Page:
Beer Money

826-100A portion of the proceeds from BEER MONEY will be donated to 826michigan in support of their new tutoring center in Detroit, which serves children in under-served schools.


A Memoir of Privilege and Loss

In BEER MONEY: A Memoir of Privilege and Loss, Frances Stroh reveals the complexities of her childhood and coming of age as a member of Detroit’s Stroh’s Beer family, once in possession of the largest private beer fortune in America. Declining from Forbes 400 to nearly penniless in sixteen years, the Stroh Brewery Company suffered a rapid and precipitous loss of market share during the 1980s and 1990s. The slow unraveling of Frances’ nuclear family, in the face of her father’s alcoholism and her brother’s drug addiction, coupled with the loss of the family’s legacy, is seen with brutal honesty and unsettling detail through Frances’ unwavering lens—much like a time-lapse film of psychological erosion. BEER MONEY: A Memoir of Privilege and Loss is at once a recollection of a city, an industry, and a dynasty in decline, and the story of a young artist who struggles to find her way out of the ruins.



“How does a family dynasty die? In her image rich memoir, BEER MONEY, Frances Stroh asks the question with heroic honesty, from the inside.”
San Francisco Chronicle Book Review

“Stroh’s absorbing memoir suggests that most coccoons are permeable and that privilege is relative.”
NYTimes Book Review

“Beer Money” could have been another rich-people-have-problems-too story. What lends it a particularly salient zing at this moment, though, is Stroh’s argument that her family’s privilege also came with substantial costs.”
The Washington Post

“Stroh writes candidly and insightfully about…the unsettling truth that unconditional love, much like money, sometimes comes in limited supply. The author’s family might have successfully burned through a massive fortune, but they squandered a lot more than that. A sorrowful, eye-opening examination of familial dysfunction.”
Kirkus Reviews

“On the heels of Miller and Bud, there was another great American beer company made all the better because it was family owned in the heart of a great midwestern city – Detroit. Yes Frances Stroh’s Beer Money is about the unraveling of an American family empire, but it’s about so much more. There are prep school expulsions and drug busts, messy divorces, and a Hare Krishna encounter with Annie Lennox. And there’s the evolution of a great American brand. Remember the Swedish Bikini Team ads? Or, ‘It just doesn’t get any better than this?’ I thought of Sean Wilsey’s great memoir as I read this, but what makes Stroh’s book so particular are the class contradictions. In movie terms think Ralph Lauren meets Old Milwaukee. Oh, and it’s also a very moving and powerful story of one young woman’s coming of age.”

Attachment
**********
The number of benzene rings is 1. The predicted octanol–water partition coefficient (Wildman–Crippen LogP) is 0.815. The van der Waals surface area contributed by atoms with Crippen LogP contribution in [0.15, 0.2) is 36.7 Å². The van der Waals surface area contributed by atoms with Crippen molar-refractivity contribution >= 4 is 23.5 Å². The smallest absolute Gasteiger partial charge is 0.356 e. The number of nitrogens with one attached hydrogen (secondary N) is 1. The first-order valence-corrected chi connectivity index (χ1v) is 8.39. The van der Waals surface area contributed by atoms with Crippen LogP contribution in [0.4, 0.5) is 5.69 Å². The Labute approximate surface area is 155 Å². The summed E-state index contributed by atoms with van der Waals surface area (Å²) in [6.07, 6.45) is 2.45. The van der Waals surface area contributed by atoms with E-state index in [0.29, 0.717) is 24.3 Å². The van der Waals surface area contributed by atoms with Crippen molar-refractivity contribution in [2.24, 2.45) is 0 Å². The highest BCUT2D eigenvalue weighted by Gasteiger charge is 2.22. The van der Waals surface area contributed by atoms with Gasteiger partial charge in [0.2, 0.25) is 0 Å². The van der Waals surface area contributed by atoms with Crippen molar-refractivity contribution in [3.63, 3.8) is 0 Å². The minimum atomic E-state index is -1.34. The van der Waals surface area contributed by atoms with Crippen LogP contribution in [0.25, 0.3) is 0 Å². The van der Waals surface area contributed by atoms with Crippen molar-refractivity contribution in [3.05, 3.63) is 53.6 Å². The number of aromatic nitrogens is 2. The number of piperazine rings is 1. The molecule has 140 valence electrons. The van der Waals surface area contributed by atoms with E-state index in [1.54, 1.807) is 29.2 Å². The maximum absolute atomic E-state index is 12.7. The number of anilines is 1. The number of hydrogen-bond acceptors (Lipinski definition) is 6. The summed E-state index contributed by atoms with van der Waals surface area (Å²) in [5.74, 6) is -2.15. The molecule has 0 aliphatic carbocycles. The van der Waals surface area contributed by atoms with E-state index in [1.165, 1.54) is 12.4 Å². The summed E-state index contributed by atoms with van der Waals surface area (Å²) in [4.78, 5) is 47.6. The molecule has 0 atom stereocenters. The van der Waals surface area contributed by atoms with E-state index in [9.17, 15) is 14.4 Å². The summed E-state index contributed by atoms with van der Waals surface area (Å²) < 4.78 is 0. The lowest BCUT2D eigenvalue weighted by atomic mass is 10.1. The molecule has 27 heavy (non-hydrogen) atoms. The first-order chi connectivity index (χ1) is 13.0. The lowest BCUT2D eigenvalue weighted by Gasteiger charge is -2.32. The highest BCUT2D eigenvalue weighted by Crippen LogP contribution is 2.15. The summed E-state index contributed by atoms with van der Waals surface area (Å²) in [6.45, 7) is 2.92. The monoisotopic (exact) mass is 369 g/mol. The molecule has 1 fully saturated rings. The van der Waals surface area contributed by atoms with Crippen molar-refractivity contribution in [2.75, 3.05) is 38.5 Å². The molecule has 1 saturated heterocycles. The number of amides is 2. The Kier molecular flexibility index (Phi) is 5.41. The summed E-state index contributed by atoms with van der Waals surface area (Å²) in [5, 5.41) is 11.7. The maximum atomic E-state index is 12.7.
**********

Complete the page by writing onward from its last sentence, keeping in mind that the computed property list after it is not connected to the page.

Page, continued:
— Tom Barbash, author of Stay Up With Me

“Of course, the Strohs’ story is fascinating in itself. But what makes this memoir special is Frances Stroh’s clear, brave voice. Free of regret or judgment, she renders even her family’s darkest moments with grace and love. A page-turner in the very best sense.”
— Katie Crouch, New York Times bestselling author of GIRLS IN TRUCKS and ABROAD

“In Beer Money, Frances Stroh takes us on a fascinating—and often chilling—journey into the world of dark privilege. In prose that is both beautiful and unflinching, Stroh tells a riveting story about the fall of an American family, an American city, and possibly the American Dream itself.”
— Janis Cooke Newman, author of A Master Plan for Rescue

“Beer Money is one of those memoirs you neither put down nor forget. I’ll remember Frances Stroh’s family—and the beautifully candid, honest and often unforgettable voice she uses to describe them—for a long time. I was very moved by this book.”
— George Hodgman, New York Times bestselling author of BETTYVILLE

“A compelling story of loss, but also of the resiliency needed to forgive the past and forge a new future. The Strohs may have lost the trappings of the American Dream, but Frances Stroh finds something of greater value: compassion for family despite—and because of—their missteps and flaws.”
— Melissa Coleman, New York Times bestselling author of THIS LIFE IS IN YOUR HANDS